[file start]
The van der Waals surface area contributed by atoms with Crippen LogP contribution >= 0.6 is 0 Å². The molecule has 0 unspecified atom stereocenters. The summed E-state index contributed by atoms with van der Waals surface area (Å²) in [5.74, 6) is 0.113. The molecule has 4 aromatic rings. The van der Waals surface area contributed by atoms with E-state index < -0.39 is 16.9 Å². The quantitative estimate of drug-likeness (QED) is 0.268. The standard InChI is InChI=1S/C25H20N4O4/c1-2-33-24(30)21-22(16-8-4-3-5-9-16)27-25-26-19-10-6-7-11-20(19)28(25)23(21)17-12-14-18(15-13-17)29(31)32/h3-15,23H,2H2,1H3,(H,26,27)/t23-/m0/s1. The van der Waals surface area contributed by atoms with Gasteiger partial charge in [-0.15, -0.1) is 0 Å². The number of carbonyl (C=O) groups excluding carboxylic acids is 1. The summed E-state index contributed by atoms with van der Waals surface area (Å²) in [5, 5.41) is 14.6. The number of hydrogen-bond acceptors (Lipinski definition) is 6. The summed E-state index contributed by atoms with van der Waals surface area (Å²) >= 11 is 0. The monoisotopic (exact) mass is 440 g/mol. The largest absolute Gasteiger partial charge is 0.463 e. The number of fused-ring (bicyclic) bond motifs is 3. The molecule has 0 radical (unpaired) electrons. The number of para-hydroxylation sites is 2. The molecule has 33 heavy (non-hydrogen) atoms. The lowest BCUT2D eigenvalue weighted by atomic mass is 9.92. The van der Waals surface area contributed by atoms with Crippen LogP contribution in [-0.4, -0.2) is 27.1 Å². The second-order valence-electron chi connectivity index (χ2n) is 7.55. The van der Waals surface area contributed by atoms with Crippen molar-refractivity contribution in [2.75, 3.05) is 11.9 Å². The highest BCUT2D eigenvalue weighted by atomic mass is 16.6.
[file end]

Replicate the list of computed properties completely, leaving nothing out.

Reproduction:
The van der Waals surface area contributed by atoms with Crippen LogP contribution >= 0.6 is 0 Å². The molecule has 0 unspecified atom stereocenters. The summed E-state index contributed by atoms with van der Waals surface area (Å²) in [5.74, 6) is 0.113. The molecule has 4 aromatic rings. The van der Waals surface area contributed by atoms with E-state index < -0.39 is 16.9 Å². The quantitative estimate of drug-likeness (QED) is 0.268. The standard InChI is InChI=1S/C25H20N4O4/c1-2-33-24(30)21-22(16-8-4-3-5-9-16)27-25-26-19-10-6-7-11-20(19)28(25)23(21)17-12-14-18(15-13-17)29(31)32/h3-15,23H,2H2,1H3,(H,26,27)/t23-/m0/s1. The van der Waals surface area contributed by atoms with Gasteiger partial charge in [-0.15, -0.1) is 0 Å². The number of carbonyl (C=O) groups excluding carboxylic acids is 1. The summed E-state index contributed by atoms with van der Waals surface area (Å²) in [5, 5.41) is 14.6. The number of hydrogen-bond acceptors (Lipinski definition) is 6. The summed E-state index contributed by atoms with van der Waals surface area (Å²) >= 11 is 0. The monoisotopic (exact) mass is 440 g/mol. The largest absolute Gasteiger partial charge is 0.463 e. The number of fused-ring (bicyclic) bond motifs is 3. The molecule has 0 radical (unpaired) electrons. The number of para-hydroxylation sites is 2. The molecule has 33 heavy (non-hydrogen) atoms. The lowest BCUT2D eigenvalue weighted by atomic mass is 9.92. The van der Waals surface area contributed by atoms with Crippen LogP contribution in [-0.4, -0.2) is 27.1 Å². The second-order valence-electron chi connectivity index (χ2n) is 7.55. The van der Waals surface area contributed by atoms with Crippen molar-refractivity contribution in [2.75, 3.05) is 11.9 Å². The highest BCUT2D eigenvalue weighted by atomic mass is 16.6.